• Fundamental Analysis
  • Micro Analysis
  • How to Use it

What is Fundamental Analysis

  • Fundamental analysis is the cornerstone of investing
  • It is the study of all the relevant factors that affect an economy, market or asset class in order to find its intrinsic (fair) value
  • Analysis of factors affecting the economy as a whole is known as macroeconomic analysis
  • Analysis of the factors affecting a specific company is known as microeconomic analysis

What is the Intrinsic Value

  • Fundamental analysis assumes that the price on the stock market does not fully reflect a stock’s “real” value
  • This “real” value is known as the stock intrinsic value 
  • The second assumption of fundamental analysis is that in the long run, the stock price will reflect the fundamentals
  • If this intrinsic value is above the current market price, then the asset is underpriced and should be bought
  • If the intrinsic value is below the current market price, then the asset is overpriced and should be sold

Macroeconomic Analysis

  • Macroeconomic analysis is used in the evaluation of currencies, bonds, commodities, and stock indices
  • At the macro level, analysis examines factors that affect the economy in its entirety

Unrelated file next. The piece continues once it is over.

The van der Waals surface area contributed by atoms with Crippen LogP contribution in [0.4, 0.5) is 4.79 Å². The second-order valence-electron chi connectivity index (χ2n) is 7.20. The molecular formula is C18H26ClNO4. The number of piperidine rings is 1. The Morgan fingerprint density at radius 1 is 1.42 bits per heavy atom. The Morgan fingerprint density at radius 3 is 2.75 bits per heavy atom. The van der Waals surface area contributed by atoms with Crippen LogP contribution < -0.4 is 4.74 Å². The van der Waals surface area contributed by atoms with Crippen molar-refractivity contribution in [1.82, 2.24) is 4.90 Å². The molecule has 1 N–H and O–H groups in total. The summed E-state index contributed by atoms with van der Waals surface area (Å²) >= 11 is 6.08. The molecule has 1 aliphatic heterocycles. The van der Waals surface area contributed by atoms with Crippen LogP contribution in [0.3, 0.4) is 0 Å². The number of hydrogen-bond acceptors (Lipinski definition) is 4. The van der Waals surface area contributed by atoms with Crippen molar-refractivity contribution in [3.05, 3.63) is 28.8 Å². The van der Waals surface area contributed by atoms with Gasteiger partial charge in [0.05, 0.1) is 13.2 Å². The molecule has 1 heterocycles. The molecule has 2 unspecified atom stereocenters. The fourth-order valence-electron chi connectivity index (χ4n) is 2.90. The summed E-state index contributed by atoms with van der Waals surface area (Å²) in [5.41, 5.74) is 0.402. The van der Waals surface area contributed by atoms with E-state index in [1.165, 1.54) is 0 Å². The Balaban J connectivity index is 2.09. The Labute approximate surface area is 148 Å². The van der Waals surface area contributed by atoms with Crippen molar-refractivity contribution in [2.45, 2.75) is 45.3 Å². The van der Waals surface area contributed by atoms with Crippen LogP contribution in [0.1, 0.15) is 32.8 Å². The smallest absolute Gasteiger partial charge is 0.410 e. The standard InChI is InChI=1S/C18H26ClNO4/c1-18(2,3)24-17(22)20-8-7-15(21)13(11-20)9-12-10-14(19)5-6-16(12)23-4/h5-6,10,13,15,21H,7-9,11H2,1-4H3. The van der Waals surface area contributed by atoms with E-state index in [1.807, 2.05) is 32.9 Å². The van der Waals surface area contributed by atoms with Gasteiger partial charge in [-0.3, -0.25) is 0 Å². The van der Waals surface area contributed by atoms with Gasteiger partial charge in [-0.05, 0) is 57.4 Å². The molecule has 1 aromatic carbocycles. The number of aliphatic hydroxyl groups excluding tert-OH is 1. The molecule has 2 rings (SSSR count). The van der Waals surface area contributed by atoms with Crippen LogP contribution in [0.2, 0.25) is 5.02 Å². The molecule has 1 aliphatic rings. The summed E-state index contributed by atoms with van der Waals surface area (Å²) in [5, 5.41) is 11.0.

• Interest rates, inflation, rate of growth, employment, politics, and national sentiment
  • This analysis will tell us if the economy is expanding or contracting or if its booming or in a slump

Economic and Business Cycle

  • From boom going into recession the economic growth will slow and we will witness a decrease in investments and production
  • From recession to slump inflation will drop and unemployment will rapidly increase
  • From slump to recovery interest rates will decrease and housing activity and spending will increase 
  • From recovery to boom we have growth, spending will increase, inflation will rise, and employment will reach its full capacity
  • Where we are in the cycle decides on which asset class we should invest in. e.g. in recession stocks go down and bonds up

 

Microeconomic Analysis

  • Microeconomic analysis is used in the evaluation of  individual stocks or corporate bonds
  • The term refers to the analysis of the economic well-being of a financial entity as opposed to only its price movements
  • Traders analyze the financial statements of a company in order to decide if its stock is a good investment
  •  Is the company’s revenue growing? Is it making profits? Can it repay its debts? What is the fair value of its stock?
  • In the long run, a stock’s price is driven by a company’s ability to grow sales and earnings but also the economic conditions
  • Micro Economics
  • Company Financials
  • Financial Statements
  • Financial Ratios

Financial Statements – The Balance Sheet

  • Traders analyze the financial statements of a company in order to decide if its stock is a good investment
  • The balance sheet, income statement, and cash flow statements reveal the financial makeup of the company
  • The balance sheet compares the company’s assets to its liabilities and owner’s equity
  • The balance sheet explains to us how the company raises money in order to acquire its assets